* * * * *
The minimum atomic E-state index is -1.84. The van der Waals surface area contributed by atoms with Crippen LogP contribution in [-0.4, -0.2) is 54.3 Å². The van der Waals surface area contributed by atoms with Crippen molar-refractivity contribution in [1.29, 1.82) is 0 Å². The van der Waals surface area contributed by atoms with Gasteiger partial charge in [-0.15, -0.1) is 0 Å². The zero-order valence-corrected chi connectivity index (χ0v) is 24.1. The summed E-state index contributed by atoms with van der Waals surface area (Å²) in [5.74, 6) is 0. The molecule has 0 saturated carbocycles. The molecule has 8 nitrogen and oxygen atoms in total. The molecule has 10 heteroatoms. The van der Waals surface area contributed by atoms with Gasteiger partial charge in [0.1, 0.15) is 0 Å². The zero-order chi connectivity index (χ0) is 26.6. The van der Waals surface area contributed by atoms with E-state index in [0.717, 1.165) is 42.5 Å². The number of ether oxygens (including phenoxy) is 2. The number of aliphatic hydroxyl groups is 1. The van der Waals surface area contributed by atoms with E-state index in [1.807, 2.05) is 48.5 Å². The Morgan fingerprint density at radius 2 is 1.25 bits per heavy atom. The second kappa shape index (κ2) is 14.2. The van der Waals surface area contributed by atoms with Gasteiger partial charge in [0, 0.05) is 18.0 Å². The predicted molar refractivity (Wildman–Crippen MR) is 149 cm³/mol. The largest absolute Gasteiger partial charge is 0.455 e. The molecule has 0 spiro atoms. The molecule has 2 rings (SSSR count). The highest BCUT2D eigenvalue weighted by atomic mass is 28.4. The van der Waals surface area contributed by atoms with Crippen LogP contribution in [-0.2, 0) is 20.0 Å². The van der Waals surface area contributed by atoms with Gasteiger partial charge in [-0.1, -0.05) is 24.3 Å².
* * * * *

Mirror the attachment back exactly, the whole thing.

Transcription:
The minimum atomic E-state index is -1.84. The van der Waals surface area contributed by atoms with Crippen LogP contribution in [-0.4, -0.2) is 54.3 Å². The van der Waals surface area contributed by atoms with Crippen molar-refractivity contribution in [1.29, 1.82) is 0 Å². The van der Waals surface area contributed by atoms with Gasteiger partial charge in [-0.15, -0.1) is 0 Å². The zero-order valence-corrected chi connectivity index (χ0v) is 24.1. The summed E-state index contributed by atoms with van der Waals surface area (Å²) in [5.74, 6) is 0. The molecule has 0 saturated carbocycles. The molecule has 8 nitrogen and oxygen atoms in total. The molecule has 10 heteroatoms. The van der Waals surface area contributed by atoms with Gasteiger partial charge in [0.1, 0.15) is 0 Å². The zero-order chi connectivity index (χ0) is 26.6. The van der Waals surface area contributed by atoms with E-state index in [0.717, 1.165) is 42.5 Å². The number of ether oxygens (including phenoxy) is 2. The number of aliphatic hydroxyl groups is 1. The van der Waals surface area contributed by atoms with E-state index in [1.807, 2.05) is 48.5 Å². The Morgan fingerprint density at radius 2 is 1.25 bits per heavy atom. The second kappa shape index (κ2) is 14.2. The van der Waals surface area contributed by atoms with Gasteiger partial charge in [0, 0.05) is 18.0 Å². The predicted molar refractivity (Wildman–Crippen MR) is 149 cm³/mol. The largest absolute Gasteiger partial charge is 0.455 e. The molecule has 0 spiro atoms. The molecule has 2 rings (SSSR count). The highest BCUT2D eigenvalue weighted by atomic mass is 28.4. The van der Waals surface area contributed by atoms with Crippen LogP contribution in [-0.2, 0) is 20.0 Å². The van der Waals surface area contributed by atoms with Gasteiger partial charge in [-0.1, -0.05) is 24.3 Å².